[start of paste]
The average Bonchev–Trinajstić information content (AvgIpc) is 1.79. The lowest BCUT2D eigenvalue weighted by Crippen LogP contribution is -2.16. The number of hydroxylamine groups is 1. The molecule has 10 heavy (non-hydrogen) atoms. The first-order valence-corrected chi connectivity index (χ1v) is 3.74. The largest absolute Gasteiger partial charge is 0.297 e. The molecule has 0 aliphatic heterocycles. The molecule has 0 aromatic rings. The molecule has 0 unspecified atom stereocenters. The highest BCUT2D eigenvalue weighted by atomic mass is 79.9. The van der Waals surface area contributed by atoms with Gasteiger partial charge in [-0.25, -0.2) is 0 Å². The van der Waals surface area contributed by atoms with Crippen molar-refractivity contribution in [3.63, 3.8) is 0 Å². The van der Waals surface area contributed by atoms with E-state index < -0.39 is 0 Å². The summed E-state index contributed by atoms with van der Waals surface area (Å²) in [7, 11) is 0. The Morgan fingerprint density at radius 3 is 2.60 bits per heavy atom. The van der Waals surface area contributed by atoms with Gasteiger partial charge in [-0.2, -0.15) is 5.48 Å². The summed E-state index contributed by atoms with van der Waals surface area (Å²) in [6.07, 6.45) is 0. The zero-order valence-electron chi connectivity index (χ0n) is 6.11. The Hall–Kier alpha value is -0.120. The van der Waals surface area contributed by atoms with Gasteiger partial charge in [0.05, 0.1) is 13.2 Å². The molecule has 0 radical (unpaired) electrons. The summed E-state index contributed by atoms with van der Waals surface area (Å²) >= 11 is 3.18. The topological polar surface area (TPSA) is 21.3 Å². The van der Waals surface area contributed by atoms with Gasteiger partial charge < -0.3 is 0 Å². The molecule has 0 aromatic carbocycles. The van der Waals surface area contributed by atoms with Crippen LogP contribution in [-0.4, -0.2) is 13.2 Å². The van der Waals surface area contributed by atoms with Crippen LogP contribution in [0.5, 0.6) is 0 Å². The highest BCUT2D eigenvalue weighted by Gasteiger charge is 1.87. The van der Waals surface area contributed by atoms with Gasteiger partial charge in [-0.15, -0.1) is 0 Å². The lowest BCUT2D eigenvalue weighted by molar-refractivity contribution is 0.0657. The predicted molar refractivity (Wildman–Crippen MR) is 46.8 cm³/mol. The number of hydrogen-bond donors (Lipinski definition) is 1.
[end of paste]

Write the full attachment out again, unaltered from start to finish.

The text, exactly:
The average Bonchev–Trinajstić information content (AvgIpc) is 1.79. The lowest BCUT2D eigenvalue weighted by Crippen LogP contribution is -2.16. The number of hydroxylamine groups is 1. The molecule has 10 heavy (non-hydrogen) atoms. The first-order valence-corrected chi connectivity index (χ1v) is 3.74. The largest absolute Gasteiger partial charge is 0.297 e. The molecule has 0 aliphatic heterocycles. The molecule has 0 aromatic rings. The molecule has 0 unspecified atom stereocenters. The highest BCUT2D eigenvalue weighted by atomic mass is 79.9. The van der Waals surface area contributed by atoms with Gasteiger partial charge in [-0.25, -0.2) is 0 Å². The van der Waals surface area contributed by atoms with Crippen molar-refractivity contribution in [3.63, 3.8) is 0 Å². The van der Waals surface area contributed by atoms with E-state index < -0.39 is 0 Å². The summed E-state index contributed by atoms with van der Waals surface area (Å²) in [7, 11) is 0. The Morgan fingerprint density at radius 3 is 2.60 bits per heavy atom. The van der Waals surface area contributed by atoms with Gasteiger partial charge in [-0.2, -0.15) is 5.48 Å². The summed E-state index contributed by atoms with van der Waals surface area (Å²) in [6.07, 6.45) is 0. The zero-order valence-electron chi connectivity index (χ0n) is 6.11. The Hall–Kier alpha value is -0.120. The van der Waals surface area contributed by atoms with Gasteiger partial charge in [0.05, 0.1) is 13.2 Å². The molecule has 0 radical (unpaired) electrons. The summed E-state index contributed by atoms with van der Waals surface area (Å²) >= 11 is 3.18. The topological polar surface area (TPSA) is 21.3 Å². The van der Waals surface area contributed by atoms with Gasteiger partial charge < -0.3 is 0 Å². The molecule has 0 aromatic carbocycles. The van der Waals surface area contributed by atoms with Crippen LogP contribution in [-0.4, -0.2) is 13.2 Å². The van der Waals surface area contributed by atoms with Crippen LogP contribution in [0.5, 0.6) is 0 Å². The highest BCUT2D eigenvalue weighted by Gasteiger charge is 1.87. The van der Waals surface area contributed by atoms with Gasteiger partial charge in [-0.15, -0.1) is 0 Å². The lowest BCUT2D eigenvalue weighted by molar-refractivity contribution is 0.0657. The predicted molar refractivity (Wildman–Crippen MR) is 46.8 cm³/mol. The number of hydrogen-bond donors (Lipinski definition) is 1.